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BPC Launches “Healthy Congress Index”

Washington, D.C. – The new Congress is showing signs of life after its first three months in session, according to the inaugural quarterly installment of the Bipartisan Policy Center’s (BPC) Healthy Congress Index. This first-of-its-kind index found increases in the time both houses have been in session and in the number of amendments considered when compared with the past two congresses at this early stage.

“I’m pleased to see early signs of progress toward a better-functioning Congress, but there’s still a long way to go,” said former Senate Majority Leader Tom Daschle, a co-chair of BPC’s Commission on Political Reform (CPR). “Over time, our quarterly check-ins will start to paint a clearer picture of how effectively this Congress is working.”

The Healthy Congress Index provides Americans with crucial metrics for evaluating Congress’s ability to effectively legislate and govern and compares the results against past congresses. The index represents a new, long-term effort to bring accountability to Congress and answer the question: how is Congress governing? The criteria are based on key recommendations released last June by the Bipartisan Policy Center’s Commission on Political Reform, which was created to investigate the causes and consequences of America’s partisan political divide and make recommendations to reinvigorate a political process that can work during a time of hyper-polarized politics.

The key measures of the index include: the number of days Congress spent on legislative business; how open the Senate was to debate and amendments; and how effectively the Congress followed regular order by allowing a substantial committee process, robust floor debate and resolving of House and Senate differences in conference committees.

Following the 2014 midterm elections, congressional leaders in both chambers publicly pledged to preside over a better-functioning and more fairly-run Congress, with a fuller calendar, a more open amendment process and reinvigorated committees. And for the first quarter of 2015, the index shows some early hopeful signs of a healthier Congress, including:

  • Both the House (36 days out of a total of 44 days in session) and Senate (43 days out of 46 days in session) have had more working days in Washington thus far than the past two congresses. However, the 104th, 110th and 111th Congresses were all in session more often up to this point. These numbers also fall short of the CPR report’s recommendation for five-day work weeks, with Congress in session for 3 consecutive weeks, followed by a week in their home states/districts with constituents. At this point in the 114th Congress the House has had votes on 34 legislative days and the Senate has had votes on 30 legislative days.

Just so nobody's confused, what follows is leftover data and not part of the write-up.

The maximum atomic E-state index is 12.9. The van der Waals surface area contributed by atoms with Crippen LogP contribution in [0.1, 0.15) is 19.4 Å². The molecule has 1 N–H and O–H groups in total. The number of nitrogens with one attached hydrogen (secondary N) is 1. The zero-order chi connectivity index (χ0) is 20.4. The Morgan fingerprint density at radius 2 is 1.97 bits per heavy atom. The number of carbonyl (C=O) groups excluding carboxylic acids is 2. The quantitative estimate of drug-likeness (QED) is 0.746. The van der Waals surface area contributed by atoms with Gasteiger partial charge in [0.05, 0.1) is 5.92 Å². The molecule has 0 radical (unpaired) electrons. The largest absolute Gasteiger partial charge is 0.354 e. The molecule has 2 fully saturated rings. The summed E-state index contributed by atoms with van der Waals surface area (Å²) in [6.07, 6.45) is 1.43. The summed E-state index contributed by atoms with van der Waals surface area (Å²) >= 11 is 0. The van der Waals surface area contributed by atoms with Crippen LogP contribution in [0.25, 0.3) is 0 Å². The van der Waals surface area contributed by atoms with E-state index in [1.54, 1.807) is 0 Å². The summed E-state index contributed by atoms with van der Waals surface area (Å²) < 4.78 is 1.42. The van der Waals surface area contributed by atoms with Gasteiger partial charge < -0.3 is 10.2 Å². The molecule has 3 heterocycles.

• The Senate has considered more amendments thus far than any Congress dating back to 2007. So far, 202 amendments have been considered: 97 offered by Republicans and 105 offered by Democrats.

However, the debate process on the House floor is not as open as it should be. The first quarter saw a substantial number of bills reach the floor for debate, but the vast majority of those were debated under closed rules. Under closed rules, only amendments approved by the rules committee are voted on in the full House.

Read the full results of the index and further analysis on BPC’s website.

“Our index aims to shed light on how well Congress does its job,” said former Representative and Secretary of Agriculture Dan Glickman, a CPR co-chair. “The ability of Congress to tackle the issues Americans are concerned about is based on a functioning legislative process. When the process doesn’t work—as it hasn’t in recent years—we are left with gridlock.”

“The Healthy Congress Index presents an enormous opportunity to ensure that Congress returns to solving problems and confronting our greatest challenges,” said former Senator Olympia Snowe, also a CPR co-chair. “It will provide Americans with the concrete information they need to communicate effectively with their elected officials. With information from the index, citizens can provide positive reinforcement for consensus-building, and champion our reform recommendations when improvements are critical.”

“This index gives us basic vital signs for Congress,” said former Senator Trent Lott, a CPR co-chair. “Those vital signs tell us whether Congress is ready and able to tackle our nation’s challenges.”

The index compiles and analyzes data from a variety of publicly available records for both the current and past congresses, including the Congressional Record and House and Senate daily calendars.